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Running an eight-hour challenge

Ray Poynter with Ice Cream

Two days ago, I set out to see how far I could run in eight hours. The conditions were not great. In the UK, we are having a heat wave, and it is less than three weeks since I finished the 268-mile Spine Race. But Friday was the day I had picked, so I gave it my best shot.

The background to this challenge is that it is my own challenge. It is completely unofficial, it is based on trust, and there are no fees and no prizes. The rules are simple, pick a day, start running (or walking) and see how far you can get in eight hours. You can stop as often as you like, but the clock keeps ticking.

Ray Poynter and Coffee StandFor my attempt, I decided to run in and around Colwick Country Park, a flat area near my house. On Friday morning, I loaded my car with snacks and drinks and drove down to the park. The park has quite a lot of routes that are shaded by trees, it has toilets and it has an excellent coffee stand (Wired on Wheels).

I have not recovered my speed since my recent Spine race, and for this run, I decided to focus on my heart rate rather than speed. I picked 110 to 115 beats per minute as my target range. My logic was that if I dropped below 110 beats a minute, it would be a sign I wasn’t trying hard enough. If it went above 115 beats per minute, then I might find that I ran out of energy before the eight hours were complete. Note, the current thinking about low heart rate running is that the target should be 180 minus your age, which for me is 115.

8 hour routeAt 6:13 am, I started my Garmin watch and started running. At that time of day, it was warm, but not too hot. As you can see from the route map, the park is not so big, so I ran many of the paths multiple times. Because I was spending so long in one location, I listened to a podcast for three or four hours during the run.

In total, I ran just over 62km (just over 38 miles). Interestingly, my watch showed that I was only moving for 7 hours 8 minutes of the eight hours. For the other 52 minutes, I was eating, drinking, dousing my head with water, visiting the toilet, or queuing up for a coffee at the coffee stand.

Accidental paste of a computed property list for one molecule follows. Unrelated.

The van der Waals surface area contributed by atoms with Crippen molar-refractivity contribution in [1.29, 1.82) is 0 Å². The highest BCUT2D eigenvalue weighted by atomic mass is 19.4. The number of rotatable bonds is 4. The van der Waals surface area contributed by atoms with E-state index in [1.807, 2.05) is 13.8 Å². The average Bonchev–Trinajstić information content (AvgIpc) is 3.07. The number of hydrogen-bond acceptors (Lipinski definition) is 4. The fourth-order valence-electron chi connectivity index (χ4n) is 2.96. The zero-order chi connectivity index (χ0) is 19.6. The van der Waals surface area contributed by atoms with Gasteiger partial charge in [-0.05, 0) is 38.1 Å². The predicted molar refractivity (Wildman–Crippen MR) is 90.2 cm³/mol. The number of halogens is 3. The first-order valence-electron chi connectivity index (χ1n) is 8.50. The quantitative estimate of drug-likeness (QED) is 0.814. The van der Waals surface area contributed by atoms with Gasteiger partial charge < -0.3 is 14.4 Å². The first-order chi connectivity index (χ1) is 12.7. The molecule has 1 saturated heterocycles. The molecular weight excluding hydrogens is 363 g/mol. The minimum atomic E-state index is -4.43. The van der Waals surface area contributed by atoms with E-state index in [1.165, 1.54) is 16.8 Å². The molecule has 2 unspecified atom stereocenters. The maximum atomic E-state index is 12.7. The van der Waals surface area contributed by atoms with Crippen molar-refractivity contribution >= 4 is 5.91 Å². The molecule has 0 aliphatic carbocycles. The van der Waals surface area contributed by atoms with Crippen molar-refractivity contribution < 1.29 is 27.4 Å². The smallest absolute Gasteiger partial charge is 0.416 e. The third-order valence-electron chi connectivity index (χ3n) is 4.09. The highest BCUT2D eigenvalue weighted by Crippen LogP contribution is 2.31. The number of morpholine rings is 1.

The distances covered in each of the eight hours (and my average heart rate) were:

  1. 20 km (114 bpm)
  2. 8:47 km (113 bpm)
  3. 59 km (114 bpm)
  4. 43 km (114 bpm)
  5. 69 km (116 bpm)
  6. 27 km (112 bpm)
  7. 70 km (108 bpm)
  8. 75 km (113 bpm)

From the data above, I can see that I took my foot off the pedal a bit in hours 6 and 7. These two hours were slower than the other six hours, and my heart rate was lower. I can also tell that was coasting a bit during those two hours since I was faster in the last hour when I knew I was finishing soon. I use data to understand my running better. I could have run further if a) I had run with a slightly higher heart rate, and assuming I did not as a consequence, run out of energy, or b) if I had been working on my speed more over the last few months, which would have meant that I could have travelled further whilst holding my heart rate at 114 beats per minute.

One of the interesting things I noticed was how big the speed difference was between running on tarmac, running on firm soil and running on gravel paths. The paths were mostly a mix of firm mud (because of the heat wave) and gravel. But there is a tarmac path that goes about halfway around the larger lake). The tarmac was a bit faster than firm mud, which was quite a bit faster than the loose gravel. I know this from theory, but it was interesting to see the difference in practice. My feeling is that the tarmac was about 40 seconds a kilometre faster than the loose gravel for the same sort of effort.

I really enjoyed the day, it was running at a comfortable pace, without any pressure, and the park was full of life. As part of my recovery from the Spine Race, I think this run was really helpful. I was pleased to run for eight hours without any soreness or blisters. I also learned a bit more about my body, how it works, how I respond to terrain and weather, and my ability to motivate myself. This is a never-ending learning process for two reasons. 1) There is so much to learn, and each time I only get to see a small part of the picture. 2) The picture changes over time as I age, as I get fitter or less fit, as I lose weight or put on weight, and as the conditions change.

In terms of kit, the key bits were Scott’s trail shoes, Injinji socks (merino wool with separate toes), Redhill Road Runners’ top, aftershock bone conducting headset, and my neckerchief. The neckerchief was mega useful. I kept visiting the tap in the toilets and using it to douse my head with cold water and to wear it dripping wet around my neck.

The challenge is still going on and will continue until the end of July. One of the runners from my club has managed over 80km (more than 50 miles). Click here to check out the Facebook event.

Here is the link to my Instagram summary

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